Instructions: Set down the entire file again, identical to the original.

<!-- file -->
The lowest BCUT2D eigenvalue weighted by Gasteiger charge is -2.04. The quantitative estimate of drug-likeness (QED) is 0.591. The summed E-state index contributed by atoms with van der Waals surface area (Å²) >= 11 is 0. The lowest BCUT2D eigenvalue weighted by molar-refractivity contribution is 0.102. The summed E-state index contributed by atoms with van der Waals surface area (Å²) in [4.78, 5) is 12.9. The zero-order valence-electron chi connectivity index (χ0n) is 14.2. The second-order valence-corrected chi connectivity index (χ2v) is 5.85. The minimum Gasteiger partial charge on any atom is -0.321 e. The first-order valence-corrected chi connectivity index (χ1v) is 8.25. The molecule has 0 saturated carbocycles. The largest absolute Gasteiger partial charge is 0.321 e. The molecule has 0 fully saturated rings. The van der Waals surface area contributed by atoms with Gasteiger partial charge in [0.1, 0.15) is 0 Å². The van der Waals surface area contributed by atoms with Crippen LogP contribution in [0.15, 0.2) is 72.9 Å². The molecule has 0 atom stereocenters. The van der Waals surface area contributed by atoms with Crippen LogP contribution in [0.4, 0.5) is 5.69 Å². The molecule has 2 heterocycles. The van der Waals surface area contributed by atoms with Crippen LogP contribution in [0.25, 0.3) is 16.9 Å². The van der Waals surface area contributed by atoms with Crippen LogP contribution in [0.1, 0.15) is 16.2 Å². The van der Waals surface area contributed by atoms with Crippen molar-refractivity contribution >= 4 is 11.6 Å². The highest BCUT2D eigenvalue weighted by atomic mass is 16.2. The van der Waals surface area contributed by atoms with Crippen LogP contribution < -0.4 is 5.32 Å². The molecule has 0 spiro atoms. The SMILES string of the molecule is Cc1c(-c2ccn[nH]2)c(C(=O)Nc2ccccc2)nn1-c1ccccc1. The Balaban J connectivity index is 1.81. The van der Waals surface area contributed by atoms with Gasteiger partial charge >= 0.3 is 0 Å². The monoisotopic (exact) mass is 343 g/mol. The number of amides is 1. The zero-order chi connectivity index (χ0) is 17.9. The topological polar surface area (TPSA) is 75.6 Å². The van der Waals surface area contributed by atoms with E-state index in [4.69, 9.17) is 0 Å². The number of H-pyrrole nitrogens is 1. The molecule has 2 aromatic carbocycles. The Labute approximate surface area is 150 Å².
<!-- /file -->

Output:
The lowest BCUT2D eigenvalue weighted by Gasteiger charge is -2.04. The quantitative estimate of drug-likeness (QED) is 0.591. The summed E-state index contributed by atoms with van der Waals surface area (Å²) >= 11 is 0. The lowest BCUT2D eigenvalue weighted by molar-refractivity contribution is 0.102. The summed E-state index contributed by atoms with van der Waals surface area (Å²) in [4.78, 5) is 12.9. The zero-order valence-electron chi connectivity index (χ0n) is 14.2. The second-order valence-corrected chi connectivity index (χ2v) is 5.85. The minimum Gasteiger partial charge on any atom is -0.321 e. The first-order valence-corrected chi connectivity index (χ1v) is 8.25. The molecule has 0 saturated carbocycles. The largest absolute Gasteiger partial charge is 0.321 e. The molecule has 0 fully saturated rings. The van der Waals surface area contributed by atoms with Gasteiger partial charge in [0.1, 0.15) is 0 Å². The van der Waals surface area contributed by atoms with Crippen LogP contribution in [0.15, 0.2) is 72.9 Å². The molecule has 0 atom stereocenters. The van der Waals surface area contributed by atoms with Crippen LogP contribution in [0.4, 0.5) is 5.69 Å². The molecule has 2 heterocycles. The van der Waals surface area contributed by atoms with Crippen LogP contribution in [0.25, 0.3) is 16.9 Å². The van der Waals surface area contributed by atoms with Crippen LogP contribution in [0.1, 0.15) is 16.2 Å². The van der Waals surface area contributed by atoms with Crippen molar-refractivity contribution >= 4 is 11.6 Å². The highest BCUT2D eigenvalue weighted by atomic mass is 16.2. The van der Waals surface area contributed by atoms with Crippen LogP contribution < -0.4 is 5.32 Å². The molecule has 0 spiro atoms. The SMILES string of the molecule is Cc1c(-c2ccn[nH]2)c(C(=O)Nc2ccccc2)nn1-c1ccccc1. The Balaban J connectivity index is 1.81. The van der Waals surface area contributed by atoms with Gasteiger partial charge >= 0.3 is 0 Å². The monoisotopic (exact) mass is 343 g/mol. The number of amides is 1. The zero-order chi connectivity index (χ0) is 17.9. The topological polar surface area (TPSA) is 75.6 Å². The van der Waals surface area contributed by atoms with E-state index in [4.69, 9.17) is 0 Å². The number of H-pyrrole nitrogens is 1. The molecule has 2 aromatic carbocycles. The Labute approximate surface area is 150 Å².